U.S., China highlight sports exchange programs

15:22, April 13, 2011      

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Chinese State Councilor Liu Yandong (central L) and U.S. Secretary of State Hillary Clinton (central R) attend the second round of high-level consultation meeting on people-to-people and cultural exchanges between the two countries, in Washington D.C., capital of the United States, April 12, 2011. (Xinhua/Zhang Jun)

The United States and China on Tuesday highlighted major sports exchange programs between them, a reminder of the important role sports play in bringing their people together as "ping pong diplomacy" did forty years ago.

The programs were highlighted at the second annual high-level U.S.-China Consultation on People-to-People Exchange (CPE) co-chaired by U.S. Secretary of State Hillary Clinton and visiting Chinese State Councilor Liu Yandong, who both hailed the importance of people-to-people engagement.

Under the programs, the State Department's SportsUnited Office, in cooperation with the National Basketball Association, brought Chinese basketball coaches and physical education teachers to the United States in February 2011 for the first-ever basketball Sports Visitor Program with China, which focused on teaching and motivating young athletes.

Georgetown University's men's basketball team will travel to Shanghai and Beijing in the summer of 2011 to play exhibition games, attend cultural events and participate in community service activities, the State Department said in a press release.

On soccer, twelve Shanghai Football Association coaches traveled to the United States in June 2010 on a SportsUnited training program focused on developing and managing youth soccer teams and coaching techniques for young players.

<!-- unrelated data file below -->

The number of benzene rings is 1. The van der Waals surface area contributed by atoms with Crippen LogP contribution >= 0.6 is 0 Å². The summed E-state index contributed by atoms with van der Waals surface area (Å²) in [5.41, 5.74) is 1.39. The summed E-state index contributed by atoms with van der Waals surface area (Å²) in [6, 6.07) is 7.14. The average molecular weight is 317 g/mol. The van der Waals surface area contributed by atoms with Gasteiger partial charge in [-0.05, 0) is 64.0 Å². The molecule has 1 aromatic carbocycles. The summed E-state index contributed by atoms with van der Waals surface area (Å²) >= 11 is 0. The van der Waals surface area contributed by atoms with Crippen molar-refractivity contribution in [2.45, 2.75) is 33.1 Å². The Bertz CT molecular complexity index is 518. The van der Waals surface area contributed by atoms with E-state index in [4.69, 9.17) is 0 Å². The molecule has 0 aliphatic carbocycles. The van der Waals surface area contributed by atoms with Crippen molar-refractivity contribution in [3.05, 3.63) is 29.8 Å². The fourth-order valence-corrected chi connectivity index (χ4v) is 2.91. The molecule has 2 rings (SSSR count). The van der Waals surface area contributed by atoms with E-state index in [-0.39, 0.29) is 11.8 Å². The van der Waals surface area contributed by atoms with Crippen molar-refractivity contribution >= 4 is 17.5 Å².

In July 2011, Virginia Commonwealth University will send U.S. soccer experts to Shanghai, where they will run coaching and management clinics, the press release said, adding that under a SportsUnited grant to Mobility International USA, sports professionals from Guangzhou, China, will travel to Eugene, Oregon, in 2011 for a program on disability inclusive sports.

The United States Olympic Committee (USOC) signed a bilateral agreement on cooperation with the Chinese Olympic Committee in 2010. In 2011, a delegation from the Chinese General Administration of Sports will visit the USOC Olympic Training Centers to "share best practices on sports venues," the press release said.

Forty years ago, "ping pong diplomacy" paved the way for the re-establishment of diplomatic ties between the United States and China. Since then, sports have continued to play a vital role in bringing the two peoples together, the press release noted.

"The small ball gave a push to the big globe, and since then, China-U.S. relations have embarked on the journey of improvement and development," Liu said on Tuesday before the CPE meeting.

The U.S. and Chinese Olympic Committees will exchange delegations of their Table Tennis Associations this year to commemorate the 40th anniversary of the "ping pong diplomacy," the press release said.

The CPE was launched in May 2010 in Beijing to enhance and strengthen China-U.S. ties in the areas of women's issues, education, culture, sports, and science and technology.

Source: Xinhua

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